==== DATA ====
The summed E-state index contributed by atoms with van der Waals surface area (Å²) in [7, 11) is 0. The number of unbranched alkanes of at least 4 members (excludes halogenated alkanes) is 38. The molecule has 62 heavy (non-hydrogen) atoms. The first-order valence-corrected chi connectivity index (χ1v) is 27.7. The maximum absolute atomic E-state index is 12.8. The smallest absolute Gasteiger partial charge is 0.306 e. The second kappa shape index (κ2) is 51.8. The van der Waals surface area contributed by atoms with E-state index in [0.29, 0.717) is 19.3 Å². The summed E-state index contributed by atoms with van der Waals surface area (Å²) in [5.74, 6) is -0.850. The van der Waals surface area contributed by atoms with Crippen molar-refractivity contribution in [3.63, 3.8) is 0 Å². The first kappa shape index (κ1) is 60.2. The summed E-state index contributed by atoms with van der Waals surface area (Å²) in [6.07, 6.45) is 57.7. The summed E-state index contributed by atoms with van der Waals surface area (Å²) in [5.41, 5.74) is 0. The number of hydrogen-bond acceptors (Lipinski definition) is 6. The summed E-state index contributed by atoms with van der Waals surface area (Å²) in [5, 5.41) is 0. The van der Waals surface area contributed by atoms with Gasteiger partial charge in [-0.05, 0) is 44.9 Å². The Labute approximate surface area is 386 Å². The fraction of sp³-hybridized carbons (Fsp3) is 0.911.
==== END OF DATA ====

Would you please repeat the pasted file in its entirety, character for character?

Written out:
The summed E-state index contributed by atoms with van der Waals surface area (Å²) in [7, 11) is 0. The number of unbranched alkanes of at least 4 members (excludes halogenated alkanes) is 38. The molecule has 62 heavy (non-hydrogen) atoms. The first-order valence-corrected chi connectivity index (χ1v) is 27.7. The maximum absolute atomic E-state index is 12.8. The smallest absolute Gasteiger partial charge is 0.306 e. The second kappa shape index (κ2) is 51.8. The van der Waals surface area contributed by atoms with E-state index in [0.29, 0.717) is 19.3 Å². The summed E-state index contributed by atoms with van der Waals surface area (Å²) in [5.74, 6) is -0.850. The van der Waals surface area contributed by atoms with Crippen molar-refractivity contribution in [3.63, 3.8) is 0 Å². The first kappa shape index (κ1) is 60.2. The summed E-state index contributed by atoms with van der Waals surface area (Å²) in [6.07, 6.45) is 57.7. The summed E-state index contributed by atoms with van der Waals surface area (Å²) in [5.41, 5.74) is 0. The number of hydrogen-bond acceptors (Lipinski definition) is 6. The summed E-state index contributed by atoms with van der Waals surface area (Å²) in [5, 5.41) is 0. The van der Waals surface area contributed by atoms with Gasteiger partial charge in [-0.05, 0) is 44.9 Å². The Labute approximate surface area is 386 Å². The fraction of sp³-hybridized carbons (Fsp3) is 0.911.